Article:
Altmann predicts ‘radical reforms’ from combined health/social care brief
January 10th, 2018
Bringing health and social care into a single department under one secretary of state is a positive move that could pave the way for radical reform, Baroness Ros Altmann has said.
The former pensions minister (pictured) said she was “delighted” in the change, and that it was “long overdue”.
In Theresa May’s cabinet reshuffle that has been taking place for the last two days, Jeremy Hunt not only kept his role as health secretary, but was also given the added responsibility of social care policy.
Altmann said: “The artificial distinction between healthcare and social care makes no sense and is something that families fail to understand. Politicians have not explained this, as if the public did understand it, they would realise just how unfair it is.”
She explained that, without a joined-up system, councils have a “perverse” incentive to maximise the costs of care to the NHS, because the longer an elderly person is in hospital (at a cost of approximately £3,000 a week, she said), the council is saving some £600 on the resources that person would have needed to be cared for at home.
Altmann continued: “[The] integration of health and care could allow radical reforms […] GPs could ‘prescribe’ or ‘advise’ frailer patients to get some help or some preventive aids like handrails or emergency alarms that will reduce risks to their health.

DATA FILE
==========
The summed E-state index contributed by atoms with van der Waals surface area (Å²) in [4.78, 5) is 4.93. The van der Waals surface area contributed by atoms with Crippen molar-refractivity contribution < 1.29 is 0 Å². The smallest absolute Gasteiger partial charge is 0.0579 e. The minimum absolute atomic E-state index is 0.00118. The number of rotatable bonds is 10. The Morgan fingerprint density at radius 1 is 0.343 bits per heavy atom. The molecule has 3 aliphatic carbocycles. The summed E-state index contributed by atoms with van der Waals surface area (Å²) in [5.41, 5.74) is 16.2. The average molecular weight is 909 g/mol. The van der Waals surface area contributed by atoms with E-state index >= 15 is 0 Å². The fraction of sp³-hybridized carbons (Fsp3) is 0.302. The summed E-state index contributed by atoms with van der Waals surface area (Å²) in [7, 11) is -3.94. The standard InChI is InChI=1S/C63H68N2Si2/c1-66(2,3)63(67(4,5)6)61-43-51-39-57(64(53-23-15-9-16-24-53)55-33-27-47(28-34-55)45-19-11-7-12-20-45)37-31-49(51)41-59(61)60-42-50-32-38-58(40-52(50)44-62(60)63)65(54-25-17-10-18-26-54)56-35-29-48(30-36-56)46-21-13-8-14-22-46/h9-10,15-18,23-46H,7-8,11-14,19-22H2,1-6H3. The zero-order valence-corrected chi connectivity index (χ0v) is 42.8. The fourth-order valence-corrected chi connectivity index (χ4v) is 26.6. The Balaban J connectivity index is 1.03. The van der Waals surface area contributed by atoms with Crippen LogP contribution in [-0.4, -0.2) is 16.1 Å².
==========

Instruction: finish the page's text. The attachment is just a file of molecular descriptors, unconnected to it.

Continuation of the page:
“Until now, successive governments have abjectly failed to prepare for care of our aging population.”
She added: “The babyboomers are just starting to reach their 70s now. In a few years’ time, this huge demographic group will need care in ever-increasing numbers and nothing has been done to plan for funding these manifestly predictable future needs.
“There is no silver bullet; a combination of measures is needed, alongside the integration of health and care.”
As part of the prime minister’s reshuffle, former secretary of state for work and pensions David Gauke was moved to the Ministry of Justice, and replaced with Esther McVey, the fifth person to hold the position since 2016. Hunt has been health secretary since 2012.
Source: Professional Adviser